"Excavation," Willem de Kooning
And the mind was working overtime for de Kooning in his last period of work. It is well documented that he was suffering from dementia by then although it’s impossible to determine if these later lean and less colorful canvases were just another style change or the products of a deteriorating mind. I discussed this a bit with the show’s curatorial assistant (and my cousin, so proud of her). Lauren came upon the concept of “cognitive reserve” in her research on the artist. "The way that some people process information, the brain networks they use, allows them to cope better," according to a Catherine M. Roe, research instructor in neurology at Washington University School of Medicine in St Louis. Basically the more cognitive reserve (CR) one has the less damage they will suffer from beta-amyloid plaques in the brain, the leading marker of Alzheimer’s disease, and the slower the mental decline. And the way you measure CR is based on one’s education level, forms of intellectual activity and occupational attainments.

Nothing more has been defined at this point on what schooling, activities or occupations are the best deterrents against any form of dementia. But isn’t it heartening to know that the steps we can take to protect our minds match the goals of a second life and we’re in control of them both. De Kooning’s final paintings have been described as having flatter surfaces with brilliant ribbons of color and had been recently grouped together in their own exhibition both here and abroad. Thanks to Willem de Kooning foremost for his most expressive art and for showing us that one can lead a full and productive life all the way to the end.

"Untitled," Willem de Kooning, 1983

Recap of links:
De Kooning: A Retrospective at MOMA, NYC
     2) “
Bitter Rice,” 1949 film
Cognitive Reserve article

Saturday, September 3, 2011

Caryl remembers: 9/11

Ten years ago next Sunday, I boarded a jet scheduled to leave JFK airport at 7A.M. for Atlanta where, as the editor of Real Simple, I was giving a speech to the magazine's advertisers. It was just a turnaround--I'd be home that evening so I had no luggage. I was accompanied by the director of publicity--a working mother who was leaving her infant daughter behind in the city for the first time. We made it there but we didn't make it back for five days, and we returned to a city and a nation that would never be the same. As one of my close friends and a writer for the magazine said at the time: "The new frontier is vulnerability." Here is the editor's note I wrote for Real Simple a decade ago following the attack on America.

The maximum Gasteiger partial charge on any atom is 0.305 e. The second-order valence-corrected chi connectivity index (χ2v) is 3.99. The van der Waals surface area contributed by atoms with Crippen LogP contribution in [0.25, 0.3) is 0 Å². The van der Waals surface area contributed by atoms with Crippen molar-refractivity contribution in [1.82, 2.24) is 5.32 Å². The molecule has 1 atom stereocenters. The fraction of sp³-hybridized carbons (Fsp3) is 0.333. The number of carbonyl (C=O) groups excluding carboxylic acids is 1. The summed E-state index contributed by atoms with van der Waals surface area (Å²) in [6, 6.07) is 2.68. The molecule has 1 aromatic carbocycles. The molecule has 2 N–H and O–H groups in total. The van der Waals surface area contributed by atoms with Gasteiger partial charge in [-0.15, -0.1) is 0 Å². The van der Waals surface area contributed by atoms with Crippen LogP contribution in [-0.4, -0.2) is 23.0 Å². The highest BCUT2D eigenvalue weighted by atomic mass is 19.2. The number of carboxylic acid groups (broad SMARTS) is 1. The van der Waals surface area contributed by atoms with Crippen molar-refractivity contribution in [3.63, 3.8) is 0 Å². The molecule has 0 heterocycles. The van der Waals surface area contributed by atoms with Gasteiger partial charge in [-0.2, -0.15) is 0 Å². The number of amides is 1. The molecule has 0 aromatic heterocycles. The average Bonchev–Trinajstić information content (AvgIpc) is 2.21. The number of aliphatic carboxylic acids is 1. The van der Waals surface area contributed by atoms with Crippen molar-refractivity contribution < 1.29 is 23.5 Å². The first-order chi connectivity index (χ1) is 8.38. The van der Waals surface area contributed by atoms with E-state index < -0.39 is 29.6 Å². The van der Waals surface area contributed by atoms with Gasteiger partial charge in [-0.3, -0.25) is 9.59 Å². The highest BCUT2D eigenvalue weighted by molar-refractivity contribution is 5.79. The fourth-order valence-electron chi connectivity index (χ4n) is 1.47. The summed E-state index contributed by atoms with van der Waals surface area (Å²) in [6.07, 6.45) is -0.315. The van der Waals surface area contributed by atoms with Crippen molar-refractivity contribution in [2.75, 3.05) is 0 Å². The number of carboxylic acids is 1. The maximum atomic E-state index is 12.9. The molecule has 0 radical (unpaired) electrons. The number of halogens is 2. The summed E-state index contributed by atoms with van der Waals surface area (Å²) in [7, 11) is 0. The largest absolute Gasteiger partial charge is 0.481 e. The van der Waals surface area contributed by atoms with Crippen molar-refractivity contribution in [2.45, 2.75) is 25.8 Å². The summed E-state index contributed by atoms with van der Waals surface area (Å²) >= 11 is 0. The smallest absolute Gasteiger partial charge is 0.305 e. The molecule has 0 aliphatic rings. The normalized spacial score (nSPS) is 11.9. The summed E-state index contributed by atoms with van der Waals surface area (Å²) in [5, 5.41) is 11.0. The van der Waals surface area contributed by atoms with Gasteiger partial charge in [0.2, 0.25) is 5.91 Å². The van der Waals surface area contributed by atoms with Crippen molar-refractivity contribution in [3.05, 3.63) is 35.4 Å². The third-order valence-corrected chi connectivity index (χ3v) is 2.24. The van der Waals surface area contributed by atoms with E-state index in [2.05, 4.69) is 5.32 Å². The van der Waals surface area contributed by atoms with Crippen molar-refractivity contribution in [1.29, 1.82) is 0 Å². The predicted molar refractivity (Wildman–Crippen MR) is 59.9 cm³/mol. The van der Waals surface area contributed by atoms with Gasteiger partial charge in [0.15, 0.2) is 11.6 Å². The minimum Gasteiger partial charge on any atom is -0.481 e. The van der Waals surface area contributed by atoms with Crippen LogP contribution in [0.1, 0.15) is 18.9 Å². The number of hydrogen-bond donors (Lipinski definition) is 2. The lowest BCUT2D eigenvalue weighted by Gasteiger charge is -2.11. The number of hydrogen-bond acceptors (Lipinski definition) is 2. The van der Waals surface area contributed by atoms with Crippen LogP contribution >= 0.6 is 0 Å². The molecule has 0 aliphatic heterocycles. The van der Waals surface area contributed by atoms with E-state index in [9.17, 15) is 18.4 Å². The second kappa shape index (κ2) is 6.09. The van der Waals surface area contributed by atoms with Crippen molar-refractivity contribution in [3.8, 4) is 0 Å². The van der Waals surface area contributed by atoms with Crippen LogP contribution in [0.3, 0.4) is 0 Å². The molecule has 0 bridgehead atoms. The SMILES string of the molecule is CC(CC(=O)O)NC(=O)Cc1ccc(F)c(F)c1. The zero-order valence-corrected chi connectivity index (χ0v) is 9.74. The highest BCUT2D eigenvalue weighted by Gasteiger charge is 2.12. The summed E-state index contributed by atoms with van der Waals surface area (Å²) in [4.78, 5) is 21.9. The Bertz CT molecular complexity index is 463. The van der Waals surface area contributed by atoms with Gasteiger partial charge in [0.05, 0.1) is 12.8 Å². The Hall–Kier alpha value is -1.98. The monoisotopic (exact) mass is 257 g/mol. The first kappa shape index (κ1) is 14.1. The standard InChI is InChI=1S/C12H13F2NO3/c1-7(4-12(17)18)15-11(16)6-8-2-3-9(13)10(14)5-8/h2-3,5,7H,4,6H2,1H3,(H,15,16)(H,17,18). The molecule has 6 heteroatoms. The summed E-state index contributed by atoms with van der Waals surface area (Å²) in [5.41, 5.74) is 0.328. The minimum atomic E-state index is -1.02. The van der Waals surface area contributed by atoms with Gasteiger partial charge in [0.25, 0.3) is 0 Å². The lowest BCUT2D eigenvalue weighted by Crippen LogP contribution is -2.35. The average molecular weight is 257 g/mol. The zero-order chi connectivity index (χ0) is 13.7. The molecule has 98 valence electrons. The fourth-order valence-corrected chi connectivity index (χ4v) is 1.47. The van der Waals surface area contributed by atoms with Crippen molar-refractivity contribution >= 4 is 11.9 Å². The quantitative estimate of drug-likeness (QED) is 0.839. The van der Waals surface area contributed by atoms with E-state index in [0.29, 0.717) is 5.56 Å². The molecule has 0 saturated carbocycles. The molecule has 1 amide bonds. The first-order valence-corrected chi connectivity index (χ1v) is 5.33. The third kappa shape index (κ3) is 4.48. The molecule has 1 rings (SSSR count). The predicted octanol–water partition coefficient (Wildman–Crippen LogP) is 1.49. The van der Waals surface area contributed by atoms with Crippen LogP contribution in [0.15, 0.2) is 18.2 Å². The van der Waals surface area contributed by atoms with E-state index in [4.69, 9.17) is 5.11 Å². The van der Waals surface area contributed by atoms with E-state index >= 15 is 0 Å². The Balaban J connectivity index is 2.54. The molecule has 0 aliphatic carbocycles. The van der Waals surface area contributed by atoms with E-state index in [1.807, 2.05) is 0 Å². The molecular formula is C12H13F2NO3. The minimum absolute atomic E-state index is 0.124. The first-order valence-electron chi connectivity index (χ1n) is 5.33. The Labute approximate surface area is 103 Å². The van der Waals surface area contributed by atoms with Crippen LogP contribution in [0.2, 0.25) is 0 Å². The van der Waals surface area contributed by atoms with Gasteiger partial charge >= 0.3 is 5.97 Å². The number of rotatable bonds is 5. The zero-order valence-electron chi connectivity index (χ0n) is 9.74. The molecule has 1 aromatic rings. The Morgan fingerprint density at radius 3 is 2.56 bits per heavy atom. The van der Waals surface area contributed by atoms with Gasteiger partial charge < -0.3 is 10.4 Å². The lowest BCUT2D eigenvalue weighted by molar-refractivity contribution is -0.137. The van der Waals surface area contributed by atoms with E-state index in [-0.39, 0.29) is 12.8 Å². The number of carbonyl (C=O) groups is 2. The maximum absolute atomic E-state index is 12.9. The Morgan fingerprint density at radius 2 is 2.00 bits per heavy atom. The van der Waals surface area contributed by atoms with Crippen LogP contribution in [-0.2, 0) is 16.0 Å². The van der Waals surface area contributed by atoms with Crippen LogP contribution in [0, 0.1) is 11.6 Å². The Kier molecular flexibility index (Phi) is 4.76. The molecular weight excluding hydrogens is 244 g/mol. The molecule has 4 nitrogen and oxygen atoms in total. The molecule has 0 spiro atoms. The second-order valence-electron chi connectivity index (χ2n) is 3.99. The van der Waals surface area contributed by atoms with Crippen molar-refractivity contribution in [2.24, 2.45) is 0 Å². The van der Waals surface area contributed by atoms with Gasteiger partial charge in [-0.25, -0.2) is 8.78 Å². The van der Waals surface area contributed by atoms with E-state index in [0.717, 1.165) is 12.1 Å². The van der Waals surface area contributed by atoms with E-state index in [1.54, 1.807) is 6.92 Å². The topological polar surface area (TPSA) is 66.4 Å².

September 11, 2001, marked my 19th anniversary. We had our wedding reception in the loft we had just purchased in a newly gentrifying neighborhood called Tribeca. The loft had a stunning view of the lower-Manhattan skyline: the gilded angel atop City Hall, the ornate scallops of the Woolworth Building, the simple strength of the twin towers of the World Trade Center.

My daughters grew up in the shadows of those buildings, attending neighborhood schools, playing soccer and baseball on the Battery Park field. In 1993, when a parking garage below the towers was bombed, I raced to P.S. 234 to retrieve my daughter Annie, then in kindergarten. One halloween several years ago, stumped for a costume, my husband and I took two empty refrigerator cartons, painted some windows, punched out eyeholes, stuck an antenna atop his box, and proudly marched with the kids in the local parade as the World Trade Center. Last June my older daughter, Catherine, celestial in a white dotted-swiss dress, attended her high school prom at Windows on the World, on the 106th floor.

The terrorists attacked the World Trade Center, the newspapers said, because it was a symbol of American capitalism. It was a personal symbol for me. On September 11, at 8:45 A.M. Eastern time, I was aboard a Delta jet flying to Atlanta to give a speech for Real Simple. Annie was attending her world-history class at Berkeley Carroll, her new high school in Brooklyn. Catherine, a freshman at Occidental College in Los Angeles, was fast asleep in her dorm room.

I mourn the loss of all the lives taken in the World Trade Center tragedy--and I mourn the life I lost as well. When I close my eyes, I can still see the Twin Towers. And when I look at my two teenage daughters, strong and tall, I strain to picture their future.

My daughter just posted her remembrances of 9/11 in a video on iVillage where she is an Associate Editor.  Her future has become clearer.